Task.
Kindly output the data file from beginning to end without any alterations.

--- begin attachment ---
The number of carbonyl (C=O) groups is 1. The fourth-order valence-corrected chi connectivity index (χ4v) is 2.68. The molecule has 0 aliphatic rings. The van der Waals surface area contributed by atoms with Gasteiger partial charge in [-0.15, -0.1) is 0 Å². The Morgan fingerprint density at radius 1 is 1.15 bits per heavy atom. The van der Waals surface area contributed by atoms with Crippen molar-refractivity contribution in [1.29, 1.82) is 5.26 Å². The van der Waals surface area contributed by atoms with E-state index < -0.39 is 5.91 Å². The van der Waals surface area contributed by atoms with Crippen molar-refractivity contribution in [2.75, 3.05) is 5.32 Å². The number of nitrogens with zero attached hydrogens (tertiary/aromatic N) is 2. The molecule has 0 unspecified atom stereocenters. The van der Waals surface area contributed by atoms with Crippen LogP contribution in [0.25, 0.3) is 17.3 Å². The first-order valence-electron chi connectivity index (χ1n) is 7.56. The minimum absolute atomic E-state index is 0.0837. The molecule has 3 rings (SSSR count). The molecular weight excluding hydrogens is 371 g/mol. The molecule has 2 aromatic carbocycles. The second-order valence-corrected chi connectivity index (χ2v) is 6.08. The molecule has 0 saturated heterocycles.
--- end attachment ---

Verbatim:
The number of carbonyl (C=O) groups is 1. The fourth-order valence-corrected chi connectivity index (χ4v) is 2.68. The molecule has 0 aliphatic rings. The van der Waals surface area contributed by atoms with Gasteiger partial charge in [-0.15, -0.1) is 0 Å². The Morgan fingerprint density at radius 1 is 1.15 bits per heavy atom. The van der Waals surface area contributed by atoms with Crippen molar-refractivity contribution in [1.29, 1.82) is 5.26 Å². The van der Waals surface area contributed by atoms with E-state index < -0.39 is 5.91 Å². The van der Waals surface area contributed by atoms with Crippen molar-refractivity contribution in [2.75, 3.05) is 5.32 Å². The number of nitrogens with zero attached hydrogens (tertiary/aromatic N) is 2. The molecule has 0 unspecified atom stereocenters. The van der Waals surface area contributed by atoms with Crippen LogP contribution in [0.25, 0.3) is 17.3 Å². The first-order valence-electron chi connectivity index (χ1n) is 7.56. The minimum absolute atomic E-state index is 0.0837. The molecule has 3 rings (SSSR count). The molecular weight excluding hydrogens is 371 g/mol. The molecule has 2 aromatic carbocycles. The second-order valence-corrected chi connectivity index (χ2v) is 6.08. The molecule has 0 saturated heterocycles.